Piped gas from Gas Malaysia is available, though in a limited number of areas in major urban centres of Peninsular Malaysia, such as parts of Kuala Lumpur. 

Residents in large apartment complexes or developments, called stratified properties in Malaysia, will often have utility bills charged by the central building management.

If you live in a standalone home such as a bungalow or terraced house, which is referred to as landed property in Malaysia, then the responsibility for organising and managing utilities is on you.

 

How to connect your gas supply in Malaysia

The easiest place to start is gas — because there’s not a huge amount of access to it anyway!

While projects are underway to widen access to piped gas in Malaysia, the current state of play is that the majority of gas appliances or needs are met by propane gas cylinders.

Propane generally comes in 10kg, 12kg, 14kg, or 50kg industrial cylinders. A good benchmark is that a propane gas cylinder will generally last around six months of standard household use.

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Prices vary between suppliers and unit sizes, but costs are around RM20-30 for the deposit, with RM30 to refill the container.

If you are one of the lucky ones to purchase a property in the right area of Peninsular Malaysia for piped gas, then Gas Malaysia will be the utility you are dealing with. The process for application is below.

1) For natural gas supply:

  • Only unit owners are allowed to register.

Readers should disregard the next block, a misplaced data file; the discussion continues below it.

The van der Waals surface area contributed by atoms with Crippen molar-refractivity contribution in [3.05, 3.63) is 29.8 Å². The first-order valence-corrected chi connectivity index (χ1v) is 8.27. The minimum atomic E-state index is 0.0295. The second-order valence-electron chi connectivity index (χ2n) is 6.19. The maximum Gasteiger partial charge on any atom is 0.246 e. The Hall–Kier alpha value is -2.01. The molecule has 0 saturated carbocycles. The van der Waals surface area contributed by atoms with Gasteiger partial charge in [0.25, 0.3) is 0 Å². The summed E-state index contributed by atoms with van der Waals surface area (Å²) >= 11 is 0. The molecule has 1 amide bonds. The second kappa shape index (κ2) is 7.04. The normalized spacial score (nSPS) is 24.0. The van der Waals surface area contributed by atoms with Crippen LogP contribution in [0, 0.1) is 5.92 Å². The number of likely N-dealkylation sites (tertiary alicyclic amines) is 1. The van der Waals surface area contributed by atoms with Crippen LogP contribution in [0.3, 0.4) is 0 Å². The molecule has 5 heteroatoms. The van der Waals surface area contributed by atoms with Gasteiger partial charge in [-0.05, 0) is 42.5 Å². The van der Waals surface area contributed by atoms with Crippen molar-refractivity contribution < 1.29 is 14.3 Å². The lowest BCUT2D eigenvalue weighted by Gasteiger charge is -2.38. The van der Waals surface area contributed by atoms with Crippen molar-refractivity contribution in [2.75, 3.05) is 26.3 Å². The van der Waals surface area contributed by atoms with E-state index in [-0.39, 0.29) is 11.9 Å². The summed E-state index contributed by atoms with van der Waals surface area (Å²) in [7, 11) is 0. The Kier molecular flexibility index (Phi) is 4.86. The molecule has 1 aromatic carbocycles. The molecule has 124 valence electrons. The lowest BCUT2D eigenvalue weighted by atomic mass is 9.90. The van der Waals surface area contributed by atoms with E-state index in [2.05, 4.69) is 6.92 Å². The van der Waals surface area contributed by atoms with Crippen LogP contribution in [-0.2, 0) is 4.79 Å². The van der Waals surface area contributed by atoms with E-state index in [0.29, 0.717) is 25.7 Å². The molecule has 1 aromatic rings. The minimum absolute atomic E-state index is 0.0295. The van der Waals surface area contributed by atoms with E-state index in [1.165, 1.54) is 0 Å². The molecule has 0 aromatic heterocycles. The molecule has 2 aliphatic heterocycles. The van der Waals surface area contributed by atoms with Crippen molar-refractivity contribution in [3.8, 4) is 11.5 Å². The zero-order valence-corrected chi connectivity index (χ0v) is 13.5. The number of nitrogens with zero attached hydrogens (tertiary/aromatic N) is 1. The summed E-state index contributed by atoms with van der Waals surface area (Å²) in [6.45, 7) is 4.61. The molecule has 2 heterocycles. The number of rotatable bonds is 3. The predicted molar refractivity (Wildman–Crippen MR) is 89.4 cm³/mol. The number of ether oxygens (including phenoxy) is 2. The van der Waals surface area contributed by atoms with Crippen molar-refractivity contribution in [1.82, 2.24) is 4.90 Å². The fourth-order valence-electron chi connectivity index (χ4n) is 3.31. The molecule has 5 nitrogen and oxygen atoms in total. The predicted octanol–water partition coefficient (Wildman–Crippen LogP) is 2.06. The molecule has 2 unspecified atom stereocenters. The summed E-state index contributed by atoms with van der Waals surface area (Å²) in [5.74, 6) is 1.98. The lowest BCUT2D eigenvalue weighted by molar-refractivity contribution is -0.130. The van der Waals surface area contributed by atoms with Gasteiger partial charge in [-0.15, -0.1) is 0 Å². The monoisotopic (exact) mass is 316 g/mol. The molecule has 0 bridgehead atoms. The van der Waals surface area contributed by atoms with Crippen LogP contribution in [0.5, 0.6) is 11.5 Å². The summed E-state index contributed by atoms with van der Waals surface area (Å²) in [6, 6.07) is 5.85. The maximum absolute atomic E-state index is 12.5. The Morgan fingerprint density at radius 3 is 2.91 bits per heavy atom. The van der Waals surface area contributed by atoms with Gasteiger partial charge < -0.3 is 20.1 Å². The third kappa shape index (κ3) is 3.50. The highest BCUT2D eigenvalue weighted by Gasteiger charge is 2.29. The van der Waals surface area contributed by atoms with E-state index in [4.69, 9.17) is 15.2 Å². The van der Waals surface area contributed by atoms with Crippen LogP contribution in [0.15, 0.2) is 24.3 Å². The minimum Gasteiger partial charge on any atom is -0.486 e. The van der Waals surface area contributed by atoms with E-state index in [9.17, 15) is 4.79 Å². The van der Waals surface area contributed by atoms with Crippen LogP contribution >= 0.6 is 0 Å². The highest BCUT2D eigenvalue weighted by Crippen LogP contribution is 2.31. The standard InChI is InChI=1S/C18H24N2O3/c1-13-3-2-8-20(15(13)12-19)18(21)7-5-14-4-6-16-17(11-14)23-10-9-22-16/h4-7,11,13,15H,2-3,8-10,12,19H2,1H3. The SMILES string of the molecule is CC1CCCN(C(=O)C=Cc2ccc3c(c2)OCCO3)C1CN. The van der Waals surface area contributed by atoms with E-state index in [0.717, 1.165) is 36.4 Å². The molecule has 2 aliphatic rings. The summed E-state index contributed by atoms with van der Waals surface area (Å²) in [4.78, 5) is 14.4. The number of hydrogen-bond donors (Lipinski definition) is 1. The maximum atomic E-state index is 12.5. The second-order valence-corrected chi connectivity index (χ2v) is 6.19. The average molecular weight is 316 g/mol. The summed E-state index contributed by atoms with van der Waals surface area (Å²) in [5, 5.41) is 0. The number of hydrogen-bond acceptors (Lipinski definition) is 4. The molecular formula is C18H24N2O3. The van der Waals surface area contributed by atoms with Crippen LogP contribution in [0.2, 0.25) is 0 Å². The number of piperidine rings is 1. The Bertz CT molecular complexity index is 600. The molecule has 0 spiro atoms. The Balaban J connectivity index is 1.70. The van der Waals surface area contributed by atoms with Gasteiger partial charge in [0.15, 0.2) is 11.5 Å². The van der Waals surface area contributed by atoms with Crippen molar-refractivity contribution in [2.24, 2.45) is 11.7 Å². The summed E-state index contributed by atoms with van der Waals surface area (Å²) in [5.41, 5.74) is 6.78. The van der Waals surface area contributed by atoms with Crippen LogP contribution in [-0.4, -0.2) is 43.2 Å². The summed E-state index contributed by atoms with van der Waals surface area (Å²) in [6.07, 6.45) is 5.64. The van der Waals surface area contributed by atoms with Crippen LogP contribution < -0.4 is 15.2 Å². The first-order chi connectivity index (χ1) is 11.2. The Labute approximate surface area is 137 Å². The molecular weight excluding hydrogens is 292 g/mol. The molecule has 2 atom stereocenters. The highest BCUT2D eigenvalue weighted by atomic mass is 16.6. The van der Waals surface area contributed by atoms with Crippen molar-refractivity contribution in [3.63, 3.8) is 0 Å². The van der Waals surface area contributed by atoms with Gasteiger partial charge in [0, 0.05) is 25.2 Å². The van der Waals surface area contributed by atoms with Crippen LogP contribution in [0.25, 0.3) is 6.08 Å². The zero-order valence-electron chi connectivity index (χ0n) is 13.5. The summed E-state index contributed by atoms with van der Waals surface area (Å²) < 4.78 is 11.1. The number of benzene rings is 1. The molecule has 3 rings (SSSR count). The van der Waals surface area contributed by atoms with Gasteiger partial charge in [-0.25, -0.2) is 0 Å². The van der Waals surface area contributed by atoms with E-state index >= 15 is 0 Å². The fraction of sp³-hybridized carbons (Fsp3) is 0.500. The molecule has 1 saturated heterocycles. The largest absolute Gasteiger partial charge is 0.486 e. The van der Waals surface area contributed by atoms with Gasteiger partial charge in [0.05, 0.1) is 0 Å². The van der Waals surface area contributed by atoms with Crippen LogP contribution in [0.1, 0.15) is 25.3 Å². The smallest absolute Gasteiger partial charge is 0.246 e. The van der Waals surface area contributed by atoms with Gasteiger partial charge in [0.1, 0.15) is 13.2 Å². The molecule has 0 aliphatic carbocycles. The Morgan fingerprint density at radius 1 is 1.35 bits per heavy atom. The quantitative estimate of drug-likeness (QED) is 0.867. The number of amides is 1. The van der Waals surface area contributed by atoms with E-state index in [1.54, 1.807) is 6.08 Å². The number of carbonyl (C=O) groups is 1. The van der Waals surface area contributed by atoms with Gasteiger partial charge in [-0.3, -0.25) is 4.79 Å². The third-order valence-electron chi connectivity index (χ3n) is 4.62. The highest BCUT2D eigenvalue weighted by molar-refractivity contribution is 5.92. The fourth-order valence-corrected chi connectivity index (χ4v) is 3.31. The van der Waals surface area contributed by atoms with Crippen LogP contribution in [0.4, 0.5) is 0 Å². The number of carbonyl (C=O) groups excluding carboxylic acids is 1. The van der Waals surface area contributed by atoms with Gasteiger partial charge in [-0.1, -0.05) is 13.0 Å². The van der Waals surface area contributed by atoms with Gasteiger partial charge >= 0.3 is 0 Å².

• Complete and sign the Gas Supply Agreement form.
  • Prepare a deposit of RM20.00, connection fee of RM35.00, and meter fee of RM235.00 (applicable for certain locations only).
  • Cash accepted (payment counters only), cheque, or money order payable to GAS MALAYSIA BERHAD.
  • Stamp duty of RM10.00.
  • A copy of the applicant’s IC or passport.
  • If registered under a company, supporting documents from the Companies Commission of Malaysia are required.
  • A copy of the Sale & Purchase Agreement (front page, first page, schedule, and signature page are sufficient).

2) For liquefied petroleum gas supply:

  • Only unit owners are allowed to register.
  • Complete and sign the Gas Supply Agreement form for residential users.
  • Prepare a deposit of RM100.00, connection fee of RM35.00, and meter fee of RM235.00 (applicable for certain locations only).
  • Cash accepted (over the counter payments only), cheque, or money order made payable to GAS MALAYSIA BERHAD
  • Stamp duty of RM10.00.
  • A copy of the applicant’s IC or passport.